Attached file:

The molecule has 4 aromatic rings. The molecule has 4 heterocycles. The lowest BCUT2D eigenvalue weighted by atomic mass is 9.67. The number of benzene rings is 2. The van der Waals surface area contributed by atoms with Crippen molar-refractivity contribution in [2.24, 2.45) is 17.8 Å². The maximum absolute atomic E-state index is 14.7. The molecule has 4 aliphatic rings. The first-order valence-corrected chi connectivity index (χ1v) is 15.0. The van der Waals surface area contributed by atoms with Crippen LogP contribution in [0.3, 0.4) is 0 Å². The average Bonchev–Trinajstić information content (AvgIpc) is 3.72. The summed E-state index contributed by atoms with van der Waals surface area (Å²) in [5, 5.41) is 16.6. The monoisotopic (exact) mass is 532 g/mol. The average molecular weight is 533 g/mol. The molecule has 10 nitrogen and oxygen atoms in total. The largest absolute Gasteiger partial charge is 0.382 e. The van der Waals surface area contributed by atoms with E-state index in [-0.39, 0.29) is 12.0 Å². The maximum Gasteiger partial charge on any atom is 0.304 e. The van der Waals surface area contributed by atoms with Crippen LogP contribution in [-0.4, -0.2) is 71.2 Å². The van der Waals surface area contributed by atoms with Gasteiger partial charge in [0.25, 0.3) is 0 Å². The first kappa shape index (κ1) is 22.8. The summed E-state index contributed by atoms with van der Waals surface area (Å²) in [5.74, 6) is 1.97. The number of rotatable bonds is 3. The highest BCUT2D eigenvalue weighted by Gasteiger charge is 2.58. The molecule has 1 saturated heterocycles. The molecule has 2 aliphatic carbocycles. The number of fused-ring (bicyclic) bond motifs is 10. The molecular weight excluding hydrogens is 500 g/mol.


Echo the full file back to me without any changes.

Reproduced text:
The molecule has 4 aromatic rings. The molecule has 4 heterocycles. The lowest BCUT2D eigenvalue weighted by atomic mass is 9.67. The number of benzene rings is 2. The van der Waals surface area contributed by atoms with Crippen molar-refractivity contribution in [2.24, 2.45) is 17.8 Å². The maximum absolute atomic E-state index is 14.7. The molecule has 4 aliphatic rings. The first-order valence-corrected chi connectivity index (χ1v) is 15.0. The van der Waals surface area contributed by atoms with Crippen LogP contribution in [0.3, 0.4) is 0 Å². The average Bonchev–Trinajstić information content (AvgIpc) is 3.72. The summed E-state index contributed by atoms with van der Waals surface area (Å²) in [5, 5.41) is 16.6. The monoisotopic (exact) mass is 532 g/mol. The average molecular weight is 533 g/mol. The molecule has 10 nitrogen and oxygen atoms in total. The largest absolute Gasteiger partial charge is 0.382 e. The van der Waals surface area contributed by atoms with E-state index in [-0.39, 0.29) is 12.0 Å². The maximum Gasteiger partial charge on any atom is 0.304 e. The van der Waals surface area contributed by atoms with Crippen LogP contribution in [-0.4, -0.2) is 71.2 Å². The van der Waals surface area contributed by atoms with Gasteiger partial charge in [0.25, 0.3) is 0 Å². The first kappa shape index (κ1) is 22.8. The summed E-state index contributed by atoms with van der Waals surface area (Å²) in [5.74, 6) is 1.97. The number of rotatable bonds is 3. The highest BCUT2D eigenvalue weighted by Gasteiger charge is 2.58. The molecule has 1 saturated heterocycles. The molecule has 2 aliphatic carbocycles. The number of fused-ring (bicyclic) bond motifs is 10. The molecular weight excluding hydrogens is 500 g/mol.